by Frank v Hughes

The circuit shown is that of a "microphone compressor", i.e., an amplifier circuit which exhibits gain, but continually adjusts that gain to maintain a reasonably constant amplitude output signal, regardless of the amount of signal coming from the microphone itself.

Its uses are many, in the audio field, probably the most common, is in a broadcasting studio (etc) where a constant audio line level is required regardless of whether the announcer's voice be loud or soft. This simple circuit is easy to "get working" and uses readily available components.

The circuit is based on a well-known design, but with modifications: I have chosen for the active circuit element to be a "single supply" Op-Amp LM324, as opposed to the more conventional types which require both a +ve and -ve supply voltage for their operation. This means that this circuit can be of miniaturized construction and may be incorporated into the microphone body itself, it requires only one extra "core" within the microphone cable to run a +12 volt dc supply for the electronics.

The circuit action is as follows:

I have chosen an "Electret" type microphone insert because of it's small size, excellent frequency response, high output level, availability and low cost. These small "capsules" usually require some sort of foam shroud to suppress microphone "pop". I have not tried any other microphone types i.e., magnetic, ceramic/crystal etc as the Electret has all the above advantages.

The microphone is "AC" coupled to the Op-Amp (the LM324 has 4 separate units within the package, only one is required the others are simply left disconnected, see the manufacturers data sheet for full pin-out information). The amplified output is sampled, rectified and used to charge a capacitor, which sustains a smoothed DC voltage, which is representative of the average signal amplitude.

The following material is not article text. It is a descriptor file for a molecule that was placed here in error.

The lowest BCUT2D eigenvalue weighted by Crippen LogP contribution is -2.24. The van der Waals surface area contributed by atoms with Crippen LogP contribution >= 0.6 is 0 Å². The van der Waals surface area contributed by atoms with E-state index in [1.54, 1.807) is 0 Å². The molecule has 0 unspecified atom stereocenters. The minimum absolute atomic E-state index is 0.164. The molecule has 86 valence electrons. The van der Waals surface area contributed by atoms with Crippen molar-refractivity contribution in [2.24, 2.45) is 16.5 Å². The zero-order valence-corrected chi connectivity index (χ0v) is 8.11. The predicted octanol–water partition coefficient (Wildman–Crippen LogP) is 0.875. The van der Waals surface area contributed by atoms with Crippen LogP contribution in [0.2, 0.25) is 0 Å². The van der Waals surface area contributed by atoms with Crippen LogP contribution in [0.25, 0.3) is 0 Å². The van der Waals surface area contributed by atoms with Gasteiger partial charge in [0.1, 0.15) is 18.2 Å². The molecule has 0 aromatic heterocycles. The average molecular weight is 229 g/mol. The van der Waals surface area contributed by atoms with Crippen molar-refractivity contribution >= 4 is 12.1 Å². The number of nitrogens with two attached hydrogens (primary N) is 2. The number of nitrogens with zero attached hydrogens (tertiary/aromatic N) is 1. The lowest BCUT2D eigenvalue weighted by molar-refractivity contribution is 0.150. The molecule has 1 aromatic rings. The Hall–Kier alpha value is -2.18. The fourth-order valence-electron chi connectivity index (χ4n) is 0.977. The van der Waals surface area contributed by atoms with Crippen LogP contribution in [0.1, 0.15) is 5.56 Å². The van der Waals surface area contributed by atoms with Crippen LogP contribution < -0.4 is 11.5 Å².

This voltage is used to control the gate of the "N" channel JFET (types MPF102 /105, J310 and 2N3189 all work) and hence its "ON" resistance. Because the JFET is connected in the feedback path of the Op-Amp, it can be easily seen that the overall circuit gain can thus be "controlled".

I have used "Schotky" type diodes for the voltage doubling rectifier simply because of their low ON-state voltage drop of 290mv, however common small signal silicon diodes, like 1N4148 should work fine as well. The circuit performs best with the on-board local +5v voltage regulator, suitably de-coupled with 2.2uf electrolytic capacitors. Higher supply voltages seem to cause distortion and paralysis on voice peaks? The 47k-ohm resistive voltage divider is used to establish an operating point, connected to the non-inverting input.

Additional relevant information gleaned from manufacturer's data:

The microphone diaphragm is an "Electret" material: an insulating plastic film polarized by a permanent electric charge, produced by heating the film and then placing it in a strong magnetic field. Since the microphone capsule is effectively a small capacitor at audio frequencies, its impedance is extremely high; its output must be fed to (usually) a FET source follower incorporated into the microphone capsule, which acts as an impedance transformer with an output "Z" of a few hundred ohms.

For this reason you must supply DC voltage through an external 10kohm "drain" resistor and ac couple off, the audio signal. The LM324 is a true single supply Op-Amp. To reduce the power supply current drain the amplifiers have a class-A output stage for small signal levels, which converts to a class-B in a large signal mode. For AC applications where the output load is capacitively coupled to the amplifier a resistor (10k) is placed to ground to increase class-A bias current and prevent crossover distortion. With DC coupling there is no crossover distortion.

I have had good results with this design and have used it in my amateur radio station, which then allows me the freedom to walk about, rather than hold the microphone during transmitting!

The attached pictures show the authors prototype constructed on a piece of "veroboard", ready for inclusion into microphone housing.

Frank Hughes VK6FH July 2002

If you have any questions related to this project then please refer them to the author Frank V. Hughes.

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